Adoption and The Gift of Hope

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And now these three remain: faith, hope and love. But the greatest of these is love. (1 Corinthians 13: 13)
My children tell me the story of when they were in the orphanage in Ethiopia and how they had lost hope that a family would adopt them. We adopted three children who were siblings. Most of the adoptions they had seen were of one child at a time. So they had lost hope. I have been told stories of children who were near death and ended up living once they found out they had a family coming to adopt them. They had hope. I have heard of children dying due to lost hope. “Why should I fight? I have nothing to live for!” is what they would say when asked to continue to defy their illness.
I have been thinking a lot about the concept of hope when it comes to our children. This scripture talks about putting childhood behind us to think like a man and mature to a place of knowingness: “When I was a child, I talked like a child, I thought like a child, I reasoned like a child. When I became a man, I put the ways of childhood behind me.” (1 Corinthians 13:11) Hope means confident expectation. There have been times in my life I have been so sure of something that I truly carried a confident expectation into a situation. But true hope has been rare in my life. Hope is something I believe comes easier to children. When you have most of your life ahead of you, you have a lot to expect.
My kids tell me that once they found out they had a family they were filled with hope and excitement for the future. We sent them gift bags with photos of our home and of their brothers and sisters. Our daughter Grace was excited to have a baby sister and a teenage sister. She confidently expected to be happily living her life in unity with them. My son Jared had always hoped for a big brother…he got one.
We left the orphanage after a going away party in Addis. We were all dressed in traditional Ethiopian whites. As the door slammed behind us from the compound that held the orphanage, we walked down the broken road toward the taxi, which took us to the airport. Grace turned to me and said, “America go now?” She was excited and had hope for the future. When she got on the airplane she couldn’t sleep for the 22 hour plane ride. She now says she was too excited to sleep. She wanted to see America so stayed up constantly looking out the window hoping to see it.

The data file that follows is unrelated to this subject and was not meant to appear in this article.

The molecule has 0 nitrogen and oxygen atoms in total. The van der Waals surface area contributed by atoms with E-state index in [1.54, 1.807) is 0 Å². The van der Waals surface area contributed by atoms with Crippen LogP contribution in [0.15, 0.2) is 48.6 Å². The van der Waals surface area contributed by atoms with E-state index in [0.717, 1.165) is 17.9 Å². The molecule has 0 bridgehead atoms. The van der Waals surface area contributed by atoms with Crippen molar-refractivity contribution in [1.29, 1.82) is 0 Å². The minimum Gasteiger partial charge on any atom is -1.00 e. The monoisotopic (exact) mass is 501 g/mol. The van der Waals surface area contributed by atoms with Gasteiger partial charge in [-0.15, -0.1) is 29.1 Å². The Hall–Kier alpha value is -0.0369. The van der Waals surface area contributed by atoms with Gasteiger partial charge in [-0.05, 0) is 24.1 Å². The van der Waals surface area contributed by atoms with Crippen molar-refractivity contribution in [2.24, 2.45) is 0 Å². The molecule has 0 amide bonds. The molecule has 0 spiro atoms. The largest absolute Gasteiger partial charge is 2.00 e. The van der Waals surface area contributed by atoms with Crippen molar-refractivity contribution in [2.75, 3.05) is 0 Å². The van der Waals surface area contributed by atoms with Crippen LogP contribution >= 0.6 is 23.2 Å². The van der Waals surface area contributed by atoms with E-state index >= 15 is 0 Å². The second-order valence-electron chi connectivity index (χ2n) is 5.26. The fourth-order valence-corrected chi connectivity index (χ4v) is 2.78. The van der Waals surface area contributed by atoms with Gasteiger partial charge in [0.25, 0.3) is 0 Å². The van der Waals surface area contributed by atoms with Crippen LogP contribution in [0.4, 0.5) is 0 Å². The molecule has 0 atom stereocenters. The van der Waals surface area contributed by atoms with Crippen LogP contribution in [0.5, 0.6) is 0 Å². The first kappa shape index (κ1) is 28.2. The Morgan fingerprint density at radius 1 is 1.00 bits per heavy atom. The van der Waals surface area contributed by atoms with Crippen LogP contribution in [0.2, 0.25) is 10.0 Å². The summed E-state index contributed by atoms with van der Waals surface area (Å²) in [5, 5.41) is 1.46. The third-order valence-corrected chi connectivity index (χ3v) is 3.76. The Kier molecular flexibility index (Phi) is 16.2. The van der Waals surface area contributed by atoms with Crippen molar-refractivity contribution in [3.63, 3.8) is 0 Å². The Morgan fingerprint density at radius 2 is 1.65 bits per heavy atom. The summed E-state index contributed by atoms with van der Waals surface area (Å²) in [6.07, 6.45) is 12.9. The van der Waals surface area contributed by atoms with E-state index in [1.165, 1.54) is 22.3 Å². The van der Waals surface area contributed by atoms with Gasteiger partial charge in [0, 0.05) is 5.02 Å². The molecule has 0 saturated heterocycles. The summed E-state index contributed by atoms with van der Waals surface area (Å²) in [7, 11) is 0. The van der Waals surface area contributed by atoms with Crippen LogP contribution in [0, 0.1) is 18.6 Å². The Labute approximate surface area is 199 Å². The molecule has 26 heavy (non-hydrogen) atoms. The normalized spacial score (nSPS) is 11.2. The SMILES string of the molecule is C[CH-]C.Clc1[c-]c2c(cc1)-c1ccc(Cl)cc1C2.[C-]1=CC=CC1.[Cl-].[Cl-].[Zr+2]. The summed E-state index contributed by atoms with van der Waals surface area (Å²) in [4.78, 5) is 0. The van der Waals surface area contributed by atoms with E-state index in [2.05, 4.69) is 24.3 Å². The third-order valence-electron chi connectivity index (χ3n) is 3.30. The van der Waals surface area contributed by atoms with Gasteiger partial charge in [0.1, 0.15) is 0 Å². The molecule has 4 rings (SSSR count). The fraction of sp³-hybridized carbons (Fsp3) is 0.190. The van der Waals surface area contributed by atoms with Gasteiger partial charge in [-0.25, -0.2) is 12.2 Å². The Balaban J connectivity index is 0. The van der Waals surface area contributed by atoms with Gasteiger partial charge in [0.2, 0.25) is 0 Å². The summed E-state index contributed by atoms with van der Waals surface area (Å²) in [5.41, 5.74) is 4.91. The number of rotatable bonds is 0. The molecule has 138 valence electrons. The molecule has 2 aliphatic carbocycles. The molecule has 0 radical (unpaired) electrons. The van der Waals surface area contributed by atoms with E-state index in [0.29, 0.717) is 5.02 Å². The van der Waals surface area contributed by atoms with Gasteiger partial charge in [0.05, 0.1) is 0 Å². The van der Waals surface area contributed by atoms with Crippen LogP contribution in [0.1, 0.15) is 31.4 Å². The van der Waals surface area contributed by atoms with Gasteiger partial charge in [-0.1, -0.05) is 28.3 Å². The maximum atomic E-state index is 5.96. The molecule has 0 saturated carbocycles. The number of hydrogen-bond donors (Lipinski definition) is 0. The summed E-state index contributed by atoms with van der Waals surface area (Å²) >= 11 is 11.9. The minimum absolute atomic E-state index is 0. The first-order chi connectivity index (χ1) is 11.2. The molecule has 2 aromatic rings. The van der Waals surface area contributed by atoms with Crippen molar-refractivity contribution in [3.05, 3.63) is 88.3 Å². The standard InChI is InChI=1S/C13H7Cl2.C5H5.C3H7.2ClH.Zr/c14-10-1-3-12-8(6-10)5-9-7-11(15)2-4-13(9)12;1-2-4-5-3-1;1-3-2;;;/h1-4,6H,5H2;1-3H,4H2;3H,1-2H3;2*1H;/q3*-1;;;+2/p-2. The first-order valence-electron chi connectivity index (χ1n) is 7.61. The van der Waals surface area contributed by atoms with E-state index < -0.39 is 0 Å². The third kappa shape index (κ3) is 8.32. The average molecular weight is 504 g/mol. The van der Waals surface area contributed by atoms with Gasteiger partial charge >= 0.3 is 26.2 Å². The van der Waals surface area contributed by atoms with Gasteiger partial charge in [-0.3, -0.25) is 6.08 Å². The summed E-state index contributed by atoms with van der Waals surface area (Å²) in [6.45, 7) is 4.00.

And hope does not disappoint us, because God has been poured out into our hearts by the Holy Spirit, whom he has given to us. (Romans 5:4-5)
When we were about to land, Grace was beside herself with joy. She looked at me and gave me a big hug and said, “Mommy I very very happy!” Her heart had held onto hope.
We teach our children all about faith, hope and love—the greatest being love but the most overlooked is hope. But hope is what brought love to our kids. Now as they get older we teach them one special fact. Hope is not something that can always just appear to another person without it being carried into the life of another. As children of God, we bring hope to others. For us that meant bringing hope to three children who had lost everything. I hope that what we have taught our children is that hope is a powerful thing and they can be life changers by encouraging others who have nothing, expect nothing and could possibly die with nothing. So we use our hands and feet to bring confident expectation to other people who could die without hope. Grace now says she wants to go back to Ethiopia one day to help the orphans and tell them they can be someone important one day. Her life has changed since hope was brought to her, she tells me. She now brings the gift of hope to others.

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